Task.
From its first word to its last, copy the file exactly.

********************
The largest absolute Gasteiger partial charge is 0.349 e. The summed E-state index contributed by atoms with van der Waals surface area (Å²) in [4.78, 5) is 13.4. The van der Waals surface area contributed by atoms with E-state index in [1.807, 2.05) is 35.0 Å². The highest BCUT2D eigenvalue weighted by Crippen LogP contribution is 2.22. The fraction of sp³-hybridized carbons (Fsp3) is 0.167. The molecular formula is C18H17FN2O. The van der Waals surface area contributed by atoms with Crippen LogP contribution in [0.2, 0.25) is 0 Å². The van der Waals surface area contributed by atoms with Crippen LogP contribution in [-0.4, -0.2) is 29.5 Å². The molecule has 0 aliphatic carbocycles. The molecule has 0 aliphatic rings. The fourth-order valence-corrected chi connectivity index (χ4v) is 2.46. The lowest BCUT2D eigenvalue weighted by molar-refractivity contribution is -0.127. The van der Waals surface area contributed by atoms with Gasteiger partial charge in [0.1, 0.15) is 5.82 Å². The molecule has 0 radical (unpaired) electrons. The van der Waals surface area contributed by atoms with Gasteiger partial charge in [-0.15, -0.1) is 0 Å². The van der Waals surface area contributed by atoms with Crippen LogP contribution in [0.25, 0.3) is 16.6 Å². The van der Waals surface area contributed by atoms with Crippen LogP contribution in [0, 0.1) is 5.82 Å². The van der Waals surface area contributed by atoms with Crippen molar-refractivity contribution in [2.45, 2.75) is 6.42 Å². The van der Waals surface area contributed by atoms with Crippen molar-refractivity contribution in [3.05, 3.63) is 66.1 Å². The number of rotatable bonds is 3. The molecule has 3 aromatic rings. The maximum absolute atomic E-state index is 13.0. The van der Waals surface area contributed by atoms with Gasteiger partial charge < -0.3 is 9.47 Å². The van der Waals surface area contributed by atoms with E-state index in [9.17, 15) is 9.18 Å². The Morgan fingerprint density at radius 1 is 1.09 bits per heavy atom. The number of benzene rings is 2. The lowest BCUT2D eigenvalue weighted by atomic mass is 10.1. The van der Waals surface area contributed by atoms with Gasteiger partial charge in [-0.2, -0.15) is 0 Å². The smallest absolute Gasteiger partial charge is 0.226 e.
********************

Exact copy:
The largest absolute Gasteiger partial charge is 0.349 e. The summed E-state index contributed by atoms with van der Waals surface area (Å²) in [4.78, 5) is 13.4. The van der Waals surface area contributed by atoms with E-state index in [1.807, 2.05) is 35.0 Å². The highest BCUT2D eigenvalue weighted by Crippen LogP contribution is 2.22. The fraction of sp³-hybridized carbons (Fsp3) is 0.167. The molecular formula is C18H17FN2O. The van der Waals surface area contributed by atoms with Crippen LogP contribution in [0.2, 0.25) is 0 Å². The van der Waals surface area contributed by atoms with Crippen LogP contribution in [-0.4, -0.2) is 29.5 Å². The molecule has 0 aliphatic carbocycles. The molecule has 0 aliphatic rings. The fourth-order valence-corrected chi connectivity index (χ4v) is 2.46. The lowest BCUT2D eigenvalue weighted by molar-refractivity contribution is -0.127. The van der Waals surface area contributed by atoms with Gasteiger partial charge in [0.1, 0.15) is 5.82 Å². The molecule has 0 radical (unpaired) electrons. The van der Waals surface area contributed by atoms with Gasteiger partial charge in [-0.15, -0.1) is 0 Å². The van der Waals surface area contributed by atoms with Crippen LogP contribution in [0.25, 0.3) is 16.6 Å². The van der Waals surface area contributed by atoms with Crippen LogP contribution in [0, 0.1) is 5.82 Å². The van der Waals surface area contributed by atoms with Crippen molar-refractivity contribution in [2.45, 2.75) is 6.42 Å². The van der Waals surface area contributed by atoms with Crippen molar-refractivity contribution in [3.05, 3.63) is 66.1 Å². The number of rotatable bonds is 3. The molecule has 3 aromatic rings. The maximum absolute atomic E-state index is 13.0. The van der Waals surface area contributed by atoms with Gasteiger partial charge < -0.3 is 9.47 Å². The van der Waals surface area contributed by atoms with E-state index in [9.17, 15) is 9.18 Å². The Morgan fingerprint density at radius 1 is 1.09 bits per heavy atom. The number of benzene rings is 2. The lowest BCUT2D eigenvalue weighted by atomic mass is 10.1. The van der Waals surface area contributed by atoms with Gasteiger partial charge in [-0.2, -0.15) is 0 Å². The smallest absolute Gasteiger partial charge is 0.226 e.